The play will remind you somewhat of Christopher Durang's absurdist work. Durang's plays mercilessly savage the most cherished notions of American culture, especially pop psychology and spirituality.
As it happens, I first encountered Durang's work over 10 years ago at Actor's Express, when the company's brilliant founding artistic director, Chris Coleman, mounted a production of Laughing Wild. I had begun my own journey toward working in psychology at the time, and the play made me almost suffocate with laughter through its satirical but lovable depiction of a sad fact: Much of psychology is hocus-pocus that attempts, cruelly, to impose a very arbitrary notion of the normal.
Spain questions the normal, too. But it parades every stereotypical image of that nation's culture and milks each without ever significantly penetrating its meaning. James Hillman said every image contains a god. Carl Jung said the gods have become diseases. Marshall McLuhan said they had become cliches. In Spain, these images, these gods of the imagination, are never fully released from these boxes to do their work. Whereas Durang realizes that the imagination is more real than reality, Knable does not. He is the author who interrupts his own dream to say, earnestly, "But this is only a dream!"
This matters to me because it was in Andalusia, southern Spain, that I began to feel freer than I'd ever felt in my life. The first time I saw a performance of flamenco, which is hideously represented in Spain, I felt every cell in my body awaken. What shot through me was what the Spanish call duende, elaborated most famously in Federico Garcia Lorca's essay, "Play and Theory of the Duende."
Knable's play makes much of duende. It is an off-stage presence that we are told is the main character. "I don't know what duende is," someone told me in the drink line during intermission, "but I have the feeling when it shows up, this play will start to make sense." When it does show up, it is -- with astonishing inaccuracy -- evoked by a priestly figure, and it's wearing a costume that resembles the Grim Reaper's.
I cite inaccuracy because Lorca makes much of the difference between the angel and duende. The angel, suggested by the priest, moves up. It spiritualizes. Duende moves down. It enters the body and, in Lorca's view, creates a wound, a reminder of death that never heals. Knable is right to cite duende's relationship to death. But his rendering of it in terms of the protagonist's knife attack on her husband is gross trivialization. It is equating a ritual of sacrifice with domestic violence.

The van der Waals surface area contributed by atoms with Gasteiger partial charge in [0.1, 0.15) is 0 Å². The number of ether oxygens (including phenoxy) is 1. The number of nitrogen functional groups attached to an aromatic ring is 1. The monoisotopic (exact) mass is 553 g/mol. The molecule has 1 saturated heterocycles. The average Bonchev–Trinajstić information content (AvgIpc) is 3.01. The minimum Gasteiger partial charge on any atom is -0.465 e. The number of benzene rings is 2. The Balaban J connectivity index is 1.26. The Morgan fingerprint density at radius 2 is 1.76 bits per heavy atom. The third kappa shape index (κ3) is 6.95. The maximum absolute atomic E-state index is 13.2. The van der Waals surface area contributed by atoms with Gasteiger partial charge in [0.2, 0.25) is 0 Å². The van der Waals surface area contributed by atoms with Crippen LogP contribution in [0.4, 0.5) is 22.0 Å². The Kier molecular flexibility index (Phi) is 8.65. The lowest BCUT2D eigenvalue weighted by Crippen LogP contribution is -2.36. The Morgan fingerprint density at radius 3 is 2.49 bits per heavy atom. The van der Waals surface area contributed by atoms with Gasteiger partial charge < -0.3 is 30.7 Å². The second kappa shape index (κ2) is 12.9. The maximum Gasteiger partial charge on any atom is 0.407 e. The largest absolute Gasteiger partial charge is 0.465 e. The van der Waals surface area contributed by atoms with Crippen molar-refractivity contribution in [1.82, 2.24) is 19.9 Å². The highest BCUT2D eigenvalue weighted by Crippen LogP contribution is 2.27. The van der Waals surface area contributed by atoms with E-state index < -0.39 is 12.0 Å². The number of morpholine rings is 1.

In literal death, the duende's most conspicuous appearance is in the bullfight, a ritual that survives from the days of the Mithraic cult, which was early Christianity's most serious rival. Its principal ritual was the slaying of a bull, duplicating an act of the god Mithras, to signify victory over death and evil. (Arguably, Christianity duplicates the idea in the crucifixion, and one sees this in the obsessive fascination with the death of Jesus -- not his resurrection -- during Spain's holy week.) The point in the Mithraic cult was not life everlasting but a radical constellation of aliveness right now at the moment of the bull's death. That is what survives in the dance of matador and bull -- the struggle to stay conscious right now.
And it is the same with flamenco, which is often a dance with pain. In the face of a duende-filled flamenca, one sees how pain and pleasure meet one another -- just as one sees it in El Greco's paintings of the crucified Jesus or Goya's remarkable paintings of cannibalism, of men and women clutching the corpses of their dead lovers.
Knable misses this dimension of duende. Duende is not some cool psychospiritual notion that one evokes to explain away domestic violence. Its evocation is only appropriate in a ritual container. But the play -- and this is my principal criticism -- demonstrates with un-self-conscious irony what is so wrong with so much American culture. The play's primary figure is a hallucinated conquistador, a figure who represents the damage done by colonialism in its appropriation and corruption of other cultures. And that is exactly what this play does: Lacking self-reflection, it appropriates the images of Spain and turns them into empty American cliches without even a minimal effort to liberate their meaning.
Duende -- a principle that even the Spanish won't talk about much now because it has become so trivialized -- taught me that one must abandon the normal to dance, furiously or lovingly, with pain instead of trying to eliminate it. Duende keeps knowledge of one's death close. And it thus makes life sweeter, love more intoxicating. Duende is psychology without bullshit.
Cliff Bostock's website is www.soulworks.net.